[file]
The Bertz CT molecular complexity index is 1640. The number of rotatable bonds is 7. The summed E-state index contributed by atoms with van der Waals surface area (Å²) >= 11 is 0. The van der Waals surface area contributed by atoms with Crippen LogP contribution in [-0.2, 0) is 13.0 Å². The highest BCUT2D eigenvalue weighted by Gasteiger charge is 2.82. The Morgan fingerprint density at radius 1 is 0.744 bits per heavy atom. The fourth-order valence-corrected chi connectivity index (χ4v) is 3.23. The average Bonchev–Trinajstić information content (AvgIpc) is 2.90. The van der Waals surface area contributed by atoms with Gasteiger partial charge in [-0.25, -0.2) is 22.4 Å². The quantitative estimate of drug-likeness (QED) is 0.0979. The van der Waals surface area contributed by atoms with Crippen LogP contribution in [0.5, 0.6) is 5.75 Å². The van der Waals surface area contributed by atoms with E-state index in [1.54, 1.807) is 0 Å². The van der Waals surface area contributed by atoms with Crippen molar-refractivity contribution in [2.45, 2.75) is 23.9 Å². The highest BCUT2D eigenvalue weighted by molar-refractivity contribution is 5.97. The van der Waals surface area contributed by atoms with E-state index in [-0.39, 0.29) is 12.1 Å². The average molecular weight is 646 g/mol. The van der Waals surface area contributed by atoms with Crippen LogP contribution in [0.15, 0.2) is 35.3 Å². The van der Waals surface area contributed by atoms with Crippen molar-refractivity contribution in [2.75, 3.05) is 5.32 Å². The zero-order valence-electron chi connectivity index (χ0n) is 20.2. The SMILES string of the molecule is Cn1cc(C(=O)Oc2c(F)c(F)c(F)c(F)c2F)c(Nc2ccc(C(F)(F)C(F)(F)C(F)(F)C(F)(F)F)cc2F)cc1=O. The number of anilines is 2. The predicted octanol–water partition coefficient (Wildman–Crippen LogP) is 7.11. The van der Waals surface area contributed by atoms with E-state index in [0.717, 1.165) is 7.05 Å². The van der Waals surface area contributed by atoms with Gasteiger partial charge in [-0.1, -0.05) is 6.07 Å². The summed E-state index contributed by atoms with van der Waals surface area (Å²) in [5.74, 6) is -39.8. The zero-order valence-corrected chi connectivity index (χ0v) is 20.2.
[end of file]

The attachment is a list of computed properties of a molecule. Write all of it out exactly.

The Bertz CT molecular complexity index is 1640. The number of rotatable bonds is 7. The summed E-state index contributed by atoms with van der Waals surface area (Å²) >= 11 is 0. The van der Waals surface area contributed by atoms with Crippen LogP contribution in [-0.2, 0) is 13.0 Å². The highest BCUT2D eigenvalue weighted by Gasteiger charge is 2.82. The Morgan fingerprint density at radius 1 is 0.744 bits per heavy atom. The fourth-order valence-corrected chi connectivity index (χ4v) is 3.23. The average Bonchev–Trinajstić information content (AvgIpc) is 2.90. The van der Waals surface area contributed by atoms with Gasteiger partial charge in [-0.25, -0.2) is 22.4 Å². The quantitative estimate of drug-likeness (QED) is 0.0979. The van der Waals surface area contributed by atoms with Crippen LogP contribution in [0.5, 0.6) is 5.75 Å². The van der Waals surface area contributed by atoms with E-state index in [1.54, 1.807) is 0 Å². The van der Waals surface area contributed by atoms with Crippen molar-refractivity contribution in [2.45, 2.75) is 23.9 Å². The highest BCUT2D eigenvalue weighted by molar-refractivity contribution is 5.97. The van der Waals surface area contributed by atoms with E-state index in [-0.39, 0.29) is 12.1 Å². The average molecular weight is 646 g/mol. The van der Waals surface area contributed by atoms with Crippen LogP contribution in [0.15, 0.2) is 35.3 Å². The van der Waals surface area contributed by atoms with Crippen molar-refractivity contribution in [2.75, 3.05) is 5.32 Å². The zero-order valence-electron chi connectivity index (χ0n) is 20.2. The SMILES string of the molecule is Cn1cc(C(=O)Oc2c(F)c(F)c(F)c(F)c2F)c(Nc2ccc(C(F)(F)C(F)(F)C(F)(F)C(F)(F)F)cc2F)cc1=O. The number of anilines is 2. The predicted octanol–water partition coefficient (Wildman–Crippen LogP) is 7.11. The van der Waals surface area contributed by atoms with E-state index in [0.717, 1.165) is 7.05 Å². The van der Waals surface area contributed by atoms with Gasteiger partial charge in [-0.1, -0.05) is 6.07 Å². The summed E-state index contributed by atoms with van der Waals surface area (Å²) in [5.74, 6) is -39.8. The zero-order valence-corrected chi connectivity index (χ0v) is 20.2.